Often, books are aimed at one gender or the other. For example, Anna and the French Kiss by Stephanie Perkins is aimed primarily at girls, whereas Anthony Horowitz’s books are aimed primarily at boys. Now, I’m not saying that each sex can’t read each other’s books, but the question is, should we have gendered books, and even if the content is gendered should aspects like the cover and author’s name be gendered too?
To continue using the example above, Anna is a pink book whereas Horowitz’s are reds, greens and blues most of the time. This automatically genders the book in our society of today: no young boy would ordinarily, or stereotypically, be seeing reading a pink book. However, girls can, it seems, read any colour book and still keep in the stereotypes of society. For example, on my own bookshelves I have every colour of the rainbow (providing you’re going with the ROYGBIV version!). Whereas on my brother’s bookshelf, he probably has just ROGB. So… a much less wide collection.
Famously, Jo Rowling had to use a pseudonym when publishing the Harry Potter series, so she could “appeal to everyone”. Jo’s name is Joanne Rowling: she has no middle name, so the “K” is borrowed from a relative, and stands for Kathleen (or nothing in Jo’s case, I guess). But what does this tell us about how publishers think people’s minds work? They thought “JK Rowling” would sell better than “Jo Rowling” because then it could be debatable about the author’s own gender. Does that mean publishers think boys won’t read books written by authors like Cassandra Clare, Jodi Picoult or Lauren St John if they wrote the kind of stuff a boy would read?
Suzanne Collins is probably one of the biggest anomalies in the situations I’ve set up here: she clearly has a female name and her books come in a variety of colours, but both girls and boys read and enjoy them. Some of the editions of The Hunger Games are published in black, orange and blue (my collection); some are all black (my brother’s collection); and the newest ones out are pink, orange and green. And yet, both genders alike will probably read any of these, which then begs the question: is it the content which dictates what the different genders stereotypically read?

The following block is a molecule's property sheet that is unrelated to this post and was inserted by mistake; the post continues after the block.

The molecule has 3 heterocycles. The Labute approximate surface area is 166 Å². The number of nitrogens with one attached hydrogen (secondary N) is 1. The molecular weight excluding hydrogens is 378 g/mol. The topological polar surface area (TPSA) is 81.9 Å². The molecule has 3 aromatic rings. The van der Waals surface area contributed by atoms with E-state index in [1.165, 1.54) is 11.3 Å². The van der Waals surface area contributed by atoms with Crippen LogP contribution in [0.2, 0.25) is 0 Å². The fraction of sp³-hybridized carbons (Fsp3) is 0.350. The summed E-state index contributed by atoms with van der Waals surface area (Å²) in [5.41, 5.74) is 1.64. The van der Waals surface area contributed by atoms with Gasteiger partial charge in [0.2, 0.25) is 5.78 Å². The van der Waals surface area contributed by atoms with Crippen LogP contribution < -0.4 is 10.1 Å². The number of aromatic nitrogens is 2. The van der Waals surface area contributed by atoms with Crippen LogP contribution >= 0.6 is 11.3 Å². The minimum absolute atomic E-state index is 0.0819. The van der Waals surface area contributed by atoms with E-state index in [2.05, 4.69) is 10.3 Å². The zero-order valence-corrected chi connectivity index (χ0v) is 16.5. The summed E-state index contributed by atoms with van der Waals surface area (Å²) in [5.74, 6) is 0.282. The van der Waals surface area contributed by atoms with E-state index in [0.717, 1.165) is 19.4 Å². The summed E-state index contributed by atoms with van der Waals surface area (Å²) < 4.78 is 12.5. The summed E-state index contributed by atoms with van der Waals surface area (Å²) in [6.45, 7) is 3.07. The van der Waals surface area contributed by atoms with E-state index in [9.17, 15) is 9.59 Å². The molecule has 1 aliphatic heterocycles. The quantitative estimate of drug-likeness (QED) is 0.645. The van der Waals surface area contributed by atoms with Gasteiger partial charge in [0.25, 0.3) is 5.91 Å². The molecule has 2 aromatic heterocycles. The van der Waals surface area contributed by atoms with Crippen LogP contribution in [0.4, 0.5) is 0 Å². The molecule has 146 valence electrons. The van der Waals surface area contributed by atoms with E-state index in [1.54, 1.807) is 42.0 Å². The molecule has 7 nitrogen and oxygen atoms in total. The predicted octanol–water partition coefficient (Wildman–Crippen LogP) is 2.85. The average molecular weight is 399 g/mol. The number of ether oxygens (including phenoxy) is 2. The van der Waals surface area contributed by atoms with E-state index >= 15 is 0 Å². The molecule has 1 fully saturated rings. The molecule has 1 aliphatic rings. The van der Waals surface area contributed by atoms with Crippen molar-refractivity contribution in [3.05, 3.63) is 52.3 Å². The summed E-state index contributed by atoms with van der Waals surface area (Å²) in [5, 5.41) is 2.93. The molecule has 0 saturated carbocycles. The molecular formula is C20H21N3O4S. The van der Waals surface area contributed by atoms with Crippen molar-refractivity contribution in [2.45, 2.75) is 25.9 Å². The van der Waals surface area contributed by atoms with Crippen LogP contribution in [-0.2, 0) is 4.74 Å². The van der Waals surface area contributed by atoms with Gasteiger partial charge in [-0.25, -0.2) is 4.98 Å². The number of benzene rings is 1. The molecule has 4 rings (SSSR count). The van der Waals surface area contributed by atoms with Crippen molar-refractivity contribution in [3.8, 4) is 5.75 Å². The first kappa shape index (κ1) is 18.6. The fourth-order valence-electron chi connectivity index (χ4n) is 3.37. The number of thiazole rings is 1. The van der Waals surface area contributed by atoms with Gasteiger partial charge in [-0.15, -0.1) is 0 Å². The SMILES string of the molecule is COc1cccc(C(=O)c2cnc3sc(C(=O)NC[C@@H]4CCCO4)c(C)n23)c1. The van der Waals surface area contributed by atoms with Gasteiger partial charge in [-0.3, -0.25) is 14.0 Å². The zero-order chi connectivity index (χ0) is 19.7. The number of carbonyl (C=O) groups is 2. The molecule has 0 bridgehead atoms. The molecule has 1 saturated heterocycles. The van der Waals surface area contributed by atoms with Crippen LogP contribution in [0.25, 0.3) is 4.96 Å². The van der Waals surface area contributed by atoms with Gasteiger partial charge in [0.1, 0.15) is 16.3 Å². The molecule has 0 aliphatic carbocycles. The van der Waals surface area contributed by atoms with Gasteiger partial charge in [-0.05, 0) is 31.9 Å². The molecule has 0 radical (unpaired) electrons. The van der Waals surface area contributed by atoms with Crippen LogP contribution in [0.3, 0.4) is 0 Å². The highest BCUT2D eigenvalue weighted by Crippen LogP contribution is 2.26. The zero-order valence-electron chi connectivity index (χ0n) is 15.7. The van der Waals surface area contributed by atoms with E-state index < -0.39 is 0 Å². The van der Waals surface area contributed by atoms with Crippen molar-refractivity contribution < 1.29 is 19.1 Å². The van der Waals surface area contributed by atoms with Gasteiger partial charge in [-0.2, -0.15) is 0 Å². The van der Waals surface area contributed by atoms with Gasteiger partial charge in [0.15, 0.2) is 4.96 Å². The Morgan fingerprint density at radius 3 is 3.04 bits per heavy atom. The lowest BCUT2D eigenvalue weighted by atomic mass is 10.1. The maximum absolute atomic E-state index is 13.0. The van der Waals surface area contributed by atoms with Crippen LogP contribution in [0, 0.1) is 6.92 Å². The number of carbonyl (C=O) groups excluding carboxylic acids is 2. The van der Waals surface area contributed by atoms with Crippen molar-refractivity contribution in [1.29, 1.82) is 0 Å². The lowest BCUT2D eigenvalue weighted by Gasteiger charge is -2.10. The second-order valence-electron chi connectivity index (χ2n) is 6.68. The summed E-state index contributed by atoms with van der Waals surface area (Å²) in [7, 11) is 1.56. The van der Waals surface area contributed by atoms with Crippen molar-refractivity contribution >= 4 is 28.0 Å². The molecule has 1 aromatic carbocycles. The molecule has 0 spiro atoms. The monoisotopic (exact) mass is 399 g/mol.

In the three female authors I named a paragraph ago, Cassandra Clare may appeal to both sexes (I’ve never read anything of hers, so I don’t know), Jodi Picoult is aimed at adult women and Lauren St John is aimed at teenagers – a gender is not specified. Clare writes about demons and angels, Picoult writes literary fiction about families and St John writes mainly about animals, such as horses or giraffes (uh, that’s two different series). But it’s interesting to discover that boys will probably read the former and girls the two latter… as well as the former. It seems that today’s society means girls are more likely to read anything open to them, but boys are sectioned off to read action/adventure, westerns or crime. It seems that if a boy settled down with a cosy romance, they’d be looked on as “weird”.
The final question of this post? Should books be gendered at all. Personally, I think that, as a lot of things in society, it can’t be helped. Most boys simply don’t want to read about horse riding or kissing. Some girls only want to read about these, whereas other girls are open to all. In some ways, it appears that girls are the more flexible ones: or perhaps have a wider degree of interest. Other times, it seems like publishers try to warp the book’s author, cover or blurb to appeal to one sex and not the other, securing an interest base.
Now it’s over to you, dear readers. How much do you think books are gendered in today’s society? Do you think they should be? Do you think it can be helped? What type of books do you/your parents/your brother and sister read and do you think they fit into these categories neatly, or can you find anomalies like Suzanne Collins? I’d love to hear from you!